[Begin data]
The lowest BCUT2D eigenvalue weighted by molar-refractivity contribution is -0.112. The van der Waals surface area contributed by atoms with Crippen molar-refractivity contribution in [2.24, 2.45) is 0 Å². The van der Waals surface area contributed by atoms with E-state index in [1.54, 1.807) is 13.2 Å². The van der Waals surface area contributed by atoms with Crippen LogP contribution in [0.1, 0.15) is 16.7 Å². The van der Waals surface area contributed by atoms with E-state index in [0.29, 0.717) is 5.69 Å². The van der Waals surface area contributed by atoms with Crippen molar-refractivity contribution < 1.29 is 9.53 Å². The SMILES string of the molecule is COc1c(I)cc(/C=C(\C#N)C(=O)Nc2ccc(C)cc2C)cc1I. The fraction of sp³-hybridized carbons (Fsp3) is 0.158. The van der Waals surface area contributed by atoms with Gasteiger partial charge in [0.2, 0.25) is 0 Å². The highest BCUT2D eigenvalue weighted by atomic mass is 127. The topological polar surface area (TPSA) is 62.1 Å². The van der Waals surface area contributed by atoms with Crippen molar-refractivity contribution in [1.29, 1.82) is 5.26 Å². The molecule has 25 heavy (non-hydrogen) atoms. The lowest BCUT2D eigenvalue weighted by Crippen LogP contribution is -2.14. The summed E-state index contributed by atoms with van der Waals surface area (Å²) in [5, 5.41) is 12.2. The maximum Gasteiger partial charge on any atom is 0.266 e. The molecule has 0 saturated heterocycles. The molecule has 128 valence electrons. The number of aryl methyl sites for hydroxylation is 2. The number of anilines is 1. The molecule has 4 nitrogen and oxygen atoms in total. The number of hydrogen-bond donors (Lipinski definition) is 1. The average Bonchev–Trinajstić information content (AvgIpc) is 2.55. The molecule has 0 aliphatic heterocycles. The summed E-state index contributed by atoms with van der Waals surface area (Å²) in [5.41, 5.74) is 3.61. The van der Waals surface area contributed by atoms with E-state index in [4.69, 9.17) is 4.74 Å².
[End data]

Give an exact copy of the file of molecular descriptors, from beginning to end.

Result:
The lowest BCUT2D eigenvalue weighted by molar-refractivity contribution is -0.112. The van der Waals surface area contributed by atoms with Crippen molar-refractivity contribution in [2.24, 2.45) is 0 Å². The van der Waals surface area contributed by atoms with E-state index in [1.54, 1.807) is 13.2 Å². The van der Waals surface area contributed by atoms with Crippen LogP contribution in [0.1, 0.15) is 16.7 Å². The van der Waals surface area contributed by atoms with E-state index in [0.29, 0.717) is 5.69 Å². The van der Waals surface area contributed by atoms with Crippen molar-refractivity contribution < 1.29 is 9.53 Å². The SMILES string of the molecule is COc1c(I)cc(/C=C(\C#N)C(=O)Nc2ccc(C)cc2C)cc1I. The fraction of sp³-hybridized carbons (Fsp3) is 0.158. The van der Waals surface area contributed by atoms with Gasteiger partial charge in [0.2, 0.25) is 0 Å². The highest BCUT2D eigenvalue weighted by atomic mass is 127. The topological polar surface area (TPSA) is 62.1 Å². The van der Waals surface area contributed by atoms with Crippen molar-refractivity contribution in [1.29, 1.82) is 5.26 Å². The molecule has 25 heavy (non-hydrogen) atoms. The lowest BCUT2D eigenvalue weighted by Crippen LogP contribution is -2.14. The summed E-state index contributed by atoms with van der Waals surface area (Å²) in [5, 5.41) is 12.2. The maximum Gasteiger partial charge on any atom is 0.266 e. The molecule has 0 saturated heterocycles. The molecule has 128 valence electrons. The number of aryl methyl sites for hydroxylation is 2. The number of anilines is 1. The molecule has 4 nitrogen and oxygen atoms in total. The number of hydrogen-bond donors (Lipinski definition) is 1. The average Bonchev–Trinajstić information content (AvgIpc) is 2.55. The molecule has 0 aliphatic heterocycles. The summed E-state index contributed by atoms with van der Waals surface area (Å²) in [5.41, 5.74) is 3.61. The van der Waals surface area contributed by atoms with E-state index in [4.69, 9.17) is 4.74 Å².